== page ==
Preamp Vacuum Tubes for Jazz and Blues Guitarists

Preamp Vacuum Tubes

If you’re a jazz or blues guitar player, there is a good chance you’re not interested in much distortion in your tone. You probably seek mostly clean tone. One of the most crucial yet frequently neglected components of any guitar signal chain is the preamp vacuum tube(s) inside the amplifier. In this short post, I will share some tips for experimenting with preamp vacuum tubes that may help you achieve a very desirable and warm jazz and blues guitar tone.

Preamp Vacuum Tubes

Preamp vacuum tubes amplify the signal coming from your guitar by increasing the signal voltage to a level required by the next tubes in the chain (the power tubes). The most popular stock preamp tubes across all guitar amplifiers that have ever been manufactured are 12AX7s, and if you own a tube amplifier, the odds are good that is came with a 12AX7. However, the 12AX7 is not necessarily optimal if you’re a jazz musician looking for a clean, less distorted tone. Instead, the 12AT7 (or even 12AY7 or 12AU7) may be more fitting.

Why the 12AT7 Works Well for Jazz and Blues Guitarists

The 12AT7 won’t amplify the incoming signal from your guitar as much as a 12AX7. At face value, this sounds like a bad thing, the opposite of the desired outcome of amplified sound, but because preamp vacuum tubes are situated early in the amplifier circuit path, decreasing amplification here will maintain a clean tone before your signal hits the power amp stage of your signal chain. This will result in a tone that remains amplified, but sounds cleaner and less distorted.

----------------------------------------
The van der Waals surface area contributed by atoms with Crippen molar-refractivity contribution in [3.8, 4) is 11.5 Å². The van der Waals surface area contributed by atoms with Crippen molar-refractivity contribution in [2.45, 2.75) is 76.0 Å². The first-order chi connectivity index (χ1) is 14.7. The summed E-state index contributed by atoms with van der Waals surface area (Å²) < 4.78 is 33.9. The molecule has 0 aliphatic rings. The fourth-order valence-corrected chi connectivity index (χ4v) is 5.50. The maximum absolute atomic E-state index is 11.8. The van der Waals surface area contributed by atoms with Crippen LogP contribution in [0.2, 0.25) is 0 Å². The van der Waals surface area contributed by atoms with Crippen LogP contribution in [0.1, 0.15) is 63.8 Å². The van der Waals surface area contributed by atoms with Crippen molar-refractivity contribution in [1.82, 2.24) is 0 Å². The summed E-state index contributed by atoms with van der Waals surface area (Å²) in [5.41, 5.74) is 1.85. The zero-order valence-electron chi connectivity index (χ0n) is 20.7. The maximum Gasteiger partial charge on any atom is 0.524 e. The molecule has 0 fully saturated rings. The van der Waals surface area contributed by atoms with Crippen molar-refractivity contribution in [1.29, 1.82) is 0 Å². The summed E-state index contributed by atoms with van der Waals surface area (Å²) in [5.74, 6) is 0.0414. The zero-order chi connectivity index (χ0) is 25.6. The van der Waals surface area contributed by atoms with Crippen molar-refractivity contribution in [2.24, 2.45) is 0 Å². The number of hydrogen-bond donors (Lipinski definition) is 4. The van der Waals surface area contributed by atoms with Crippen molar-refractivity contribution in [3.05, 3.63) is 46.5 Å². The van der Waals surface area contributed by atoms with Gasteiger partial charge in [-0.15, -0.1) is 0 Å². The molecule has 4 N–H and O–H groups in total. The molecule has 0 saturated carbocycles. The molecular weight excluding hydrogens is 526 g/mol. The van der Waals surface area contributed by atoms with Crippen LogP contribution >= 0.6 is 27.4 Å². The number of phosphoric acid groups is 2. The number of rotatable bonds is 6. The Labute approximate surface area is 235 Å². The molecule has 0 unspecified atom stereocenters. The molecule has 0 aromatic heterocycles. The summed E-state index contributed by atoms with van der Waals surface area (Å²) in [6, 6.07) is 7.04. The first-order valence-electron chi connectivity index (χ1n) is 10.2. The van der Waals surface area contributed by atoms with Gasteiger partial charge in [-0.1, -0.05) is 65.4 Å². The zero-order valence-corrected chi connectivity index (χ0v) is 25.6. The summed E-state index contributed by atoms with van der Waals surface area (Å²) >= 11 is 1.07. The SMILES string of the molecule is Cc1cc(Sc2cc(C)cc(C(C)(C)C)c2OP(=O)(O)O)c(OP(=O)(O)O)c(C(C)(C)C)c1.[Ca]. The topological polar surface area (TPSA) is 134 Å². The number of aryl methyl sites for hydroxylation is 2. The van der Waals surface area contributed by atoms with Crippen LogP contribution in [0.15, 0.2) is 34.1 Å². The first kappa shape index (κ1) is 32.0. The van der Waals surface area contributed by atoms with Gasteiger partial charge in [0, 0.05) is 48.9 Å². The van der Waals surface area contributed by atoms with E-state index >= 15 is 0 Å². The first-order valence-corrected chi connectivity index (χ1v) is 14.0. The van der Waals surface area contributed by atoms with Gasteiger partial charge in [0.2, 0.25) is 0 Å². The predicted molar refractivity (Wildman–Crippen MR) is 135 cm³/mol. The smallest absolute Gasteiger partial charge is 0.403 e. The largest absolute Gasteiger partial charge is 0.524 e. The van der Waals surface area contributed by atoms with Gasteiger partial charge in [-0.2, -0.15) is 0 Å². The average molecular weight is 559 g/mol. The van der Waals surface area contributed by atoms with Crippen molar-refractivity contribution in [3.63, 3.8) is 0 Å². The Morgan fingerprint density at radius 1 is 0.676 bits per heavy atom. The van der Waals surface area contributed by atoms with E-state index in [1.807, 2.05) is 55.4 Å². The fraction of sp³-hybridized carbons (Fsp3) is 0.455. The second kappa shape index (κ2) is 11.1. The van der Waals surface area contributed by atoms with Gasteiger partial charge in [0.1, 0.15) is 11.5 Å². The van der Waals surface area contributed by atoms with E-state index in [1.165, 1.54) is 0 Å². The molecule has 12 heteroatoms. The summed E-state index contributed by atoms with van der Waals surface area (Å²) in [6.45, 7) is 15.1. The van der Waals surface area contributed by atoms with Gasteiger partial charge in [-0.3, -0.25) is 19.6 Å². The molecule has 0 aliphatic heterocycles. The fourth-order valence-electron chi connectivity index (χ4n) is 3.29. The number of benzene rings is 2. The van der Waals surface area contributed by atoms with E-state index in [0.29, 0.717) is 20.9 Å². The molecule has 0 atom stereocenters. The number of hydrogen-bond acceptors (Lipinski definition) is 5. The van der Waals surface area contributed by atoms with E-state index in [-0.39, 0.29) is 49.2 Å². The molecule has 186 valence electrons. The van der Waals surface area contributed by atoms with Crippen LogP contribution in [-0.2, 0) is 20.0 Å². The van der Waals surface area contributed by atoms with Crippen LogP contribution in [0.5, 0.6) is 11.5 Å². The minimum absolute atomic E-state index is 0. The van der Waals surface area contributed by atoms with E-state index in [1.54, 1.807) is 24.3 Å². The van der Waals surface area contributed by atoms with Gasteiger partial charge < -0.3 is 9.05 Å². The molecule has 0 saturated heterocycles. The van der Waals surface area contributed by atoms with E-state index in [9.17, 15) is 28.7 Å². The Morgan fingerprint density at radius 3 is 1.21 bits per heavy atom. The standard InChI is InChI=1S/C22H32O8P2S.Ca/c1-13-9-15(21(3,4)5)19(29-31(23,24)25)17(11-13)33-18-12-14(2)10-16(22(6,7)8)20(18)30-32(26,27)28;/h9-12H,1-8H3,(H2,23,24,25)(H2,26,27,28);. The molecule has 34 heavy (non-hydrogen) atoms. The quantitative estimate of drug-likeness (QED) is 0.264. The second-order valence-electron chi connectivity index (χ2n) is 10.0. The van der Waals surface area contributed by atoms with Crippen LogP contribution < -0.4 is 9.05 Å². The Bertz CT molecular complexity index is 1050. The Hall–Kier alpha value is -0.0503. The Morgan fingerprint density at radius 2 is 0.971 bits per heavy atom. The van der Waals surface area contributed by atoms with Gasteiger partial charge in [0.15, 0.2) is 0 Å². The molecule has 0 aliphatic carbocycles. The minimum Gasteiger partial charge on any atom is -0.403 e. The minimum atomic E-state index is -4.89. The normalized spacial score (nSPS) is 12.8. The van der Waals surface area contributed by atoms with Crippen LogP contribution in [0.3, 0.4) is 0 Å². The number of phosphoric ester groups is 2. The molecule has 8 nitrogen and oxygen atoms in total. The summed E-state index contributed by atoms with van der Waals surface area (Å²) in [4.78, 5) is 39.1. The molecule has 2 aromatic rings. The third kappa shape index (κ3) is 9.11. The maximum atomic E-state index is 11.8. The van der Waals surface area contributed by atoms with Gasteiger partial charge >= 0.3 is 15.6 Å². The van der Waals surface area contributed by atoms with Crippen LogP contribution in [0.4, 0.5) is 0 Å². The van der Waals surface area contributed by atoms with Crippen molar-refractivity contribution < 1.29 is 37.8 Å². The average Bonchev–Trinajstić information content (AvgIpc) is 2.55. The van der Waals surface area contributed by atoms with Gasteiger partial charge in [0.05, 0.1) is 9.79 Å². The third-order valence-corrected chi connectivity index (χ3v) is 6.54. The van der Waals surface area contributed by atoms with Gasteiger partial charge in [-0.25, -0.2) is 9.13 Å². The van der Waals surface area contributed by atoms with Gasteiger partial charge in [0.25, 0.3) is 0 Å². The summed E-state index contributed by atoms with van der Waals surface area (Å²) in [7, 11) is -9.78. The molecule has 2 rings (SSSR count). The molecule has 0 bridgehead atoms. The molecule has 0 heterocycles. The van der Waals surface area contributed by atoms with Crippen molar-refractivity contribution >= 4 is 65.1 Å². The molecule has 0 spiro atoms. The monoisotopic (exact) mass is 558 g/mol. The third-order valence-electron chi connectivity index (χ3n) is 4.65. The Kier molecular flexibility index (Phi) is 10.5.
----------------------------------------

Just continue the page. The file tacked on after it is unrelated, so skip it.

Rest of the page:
Experimenting with Preamp Tubes

Amplifiers are pretty forgiving at the preamp stage, so it’s typically fine to swap different tubes out to experiment with your tone and discover what feels best to your ear. I like using new old-stock (NOS) Raytheon or JAN tubes (once they’ve been thoroughly tested). I avoid JJ tubes, which I’m personally not a fan of due to issues I’ve encountered with their longevity.

This is a relatively inexpensive and fun way to experiment with the tone of your guitar amplifier. If you try it, please feel free to post in the comments and share your thoughts and experiences.





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